Our society, as we used to know it, has disintegrated right before our very eyes. Our men and women of the cloth are now wolves and bandits in sheep's clothing. Big rusty men are preying on our youth, be they male or female, and the beat goes on. Affordable housing for the masses in New Providence is but a pipe dream for the vast majority.
The PLP and its leader are now in the process of being baptized by fire. It will take a great deal of ingenuity for them to turn this economy around and to create the 40,000-odd well paying public and private sector jobs required to stabilize employment and under employment. Teenage pregnancies and rampant alleged abortions are moral blights on our collective society and ain't no one checking.
Traffic congestion and management are but figments of our imagination. The traffic police of the Royal Bahamas Police Force, headed by my "good" friend Supt. Ken Strachan, is overwhelmed, under-resourced and, apparently, clueless as to how to bring sanity back to our jacked up roads, especially during rush hours. The commissioner himself seems to have gone AWOL and is nowhere to be seen except at photo opportunities.
Our utilities, inclusive of the Bahamas Telecommunications Company (BTC) and Bahamas Electricity Corporation (BEC) are, clearly, not up to the challenges. With the smallest drop of rain or high winds, BEC has to load shed. BTC was sold with great fanfare a year or so ago and services and options have never been worse with all due respect.
Top management at BEC needs to be shuffled or even made to step back and smell the coffee. Over at BTC, Geoff Houston needs to rationalize his top-heavy management team and come up with a fresh and bold business module. What we are getting and experiencing now is unacceptable and certainly unbelievable.
The PLP clamored for another opportunity to govern our beautiful, if challenged, country and it got its wish. Now that it is in the seat of governance again, it must usher in heaven on earth in the shortest period of time. The electorate has woken up and it will no longer tolerate broken promises and pie in the sky dreams and delusions. We want it (whatever that is) and we (not necessarily Ortland H. Bodie Jr.) want it now.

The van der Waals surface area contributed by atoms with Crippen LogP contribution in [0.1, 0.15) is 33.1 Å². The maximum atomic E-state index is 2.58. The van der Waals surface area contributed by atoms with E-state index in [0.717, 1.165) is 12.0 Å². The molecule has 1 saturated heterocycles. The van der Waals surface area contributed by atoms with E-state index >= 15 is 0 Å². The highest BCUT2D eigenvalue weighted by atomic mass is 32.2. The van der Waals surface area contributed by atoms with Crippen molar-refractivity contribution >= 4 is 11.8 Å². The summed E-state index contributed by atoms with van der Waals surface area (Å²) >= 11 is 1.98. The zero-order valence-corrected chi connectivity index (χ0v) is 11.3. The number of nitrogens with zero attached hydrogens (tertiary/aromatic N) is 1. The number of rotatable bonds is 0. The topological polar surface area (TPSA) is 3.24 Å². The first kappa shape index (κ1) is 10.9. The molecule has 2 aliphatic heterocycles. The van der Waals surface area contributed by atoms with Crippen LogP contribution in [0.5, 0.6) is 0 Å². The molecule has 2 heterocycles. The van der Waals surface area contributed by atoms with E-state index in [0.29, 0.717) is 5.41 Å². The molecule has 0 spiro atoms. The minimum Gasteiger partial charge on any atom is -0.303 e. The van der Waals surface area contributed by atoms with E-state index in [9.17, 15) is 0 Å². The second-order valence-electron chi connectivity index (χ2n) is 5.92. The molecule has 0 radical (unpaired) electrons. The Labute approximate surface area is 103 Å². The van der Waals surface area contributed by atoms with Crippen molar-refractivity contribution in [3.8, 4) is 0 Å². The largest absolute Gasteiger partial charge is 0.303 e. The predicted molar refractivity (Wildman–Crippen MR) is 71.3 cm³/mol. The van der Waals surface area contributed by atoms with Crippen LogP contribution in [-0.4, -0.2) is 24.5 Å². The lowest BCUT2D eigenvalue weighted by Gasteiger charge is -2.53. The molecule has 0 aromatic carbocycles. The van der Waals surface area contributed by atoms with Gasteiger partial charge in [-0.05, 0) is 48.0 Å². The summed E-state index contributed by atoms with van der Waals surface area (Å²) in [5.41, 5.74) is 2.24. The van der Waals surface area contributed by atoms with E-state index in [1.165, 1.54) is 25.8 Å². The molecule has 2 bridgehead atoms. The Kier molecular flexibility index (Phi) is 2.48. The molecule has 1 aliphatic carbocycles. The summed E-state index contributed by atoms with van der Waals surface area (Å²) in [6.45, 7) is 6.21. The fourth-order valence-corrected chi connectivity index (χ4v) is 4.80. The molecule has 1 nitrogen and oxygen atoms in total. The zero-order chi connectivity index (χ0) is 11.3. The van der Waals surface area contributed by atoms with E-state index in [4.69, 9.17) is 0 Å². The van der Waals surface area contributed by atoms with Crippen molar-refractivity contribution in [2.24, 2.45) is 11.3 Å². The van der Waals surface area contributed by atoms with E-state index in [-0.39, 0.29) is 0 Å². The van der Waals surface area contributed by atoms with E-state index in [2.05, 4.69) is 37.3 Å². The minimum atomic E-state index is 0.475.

Baptism by fire is not a pleasant exercise or ritual, as the PLP and its leadership cadre will soon find out. The FNM and its holographic leadership has left us in the unenviable position where we will soon be seeing "dead people" wherever two or more are gathered.
To God then, in all of these things, be the glory.
Ortland H. Bodie Jr.
Freeport, Grand Bahama Island - Sawyer's Labour Day Weekend Super Hoilday Sale is going on NOW until Monday June 4th. Get low prices on everything Fresh at Sawyer's Save-A-Lot. We carry the most sought after produce when it's in-season and bring you the best prices and the best quality.
Shop at Sawyer's Fresh Market on Oak Street and watch your grocery bill get lower! Locally Owned - Locally Operated - Earth Friendly - Always Fresh - Smart Choice - Best Quality - Fabulous Selection.
Lucayan Tropical, a top food producer, is rising to the government's pledge to ban certain imports if the same products can be produced locally.
Tim Hauber, the general manager, said there is "no doubt" his operation could supply the entire country with cucumbers, tomatoes and peppers. And to prove it, the leading agriculturalist will be leading V. Alfred Gray, the minister of agriculture, on a tour of his farm in the next two weeks.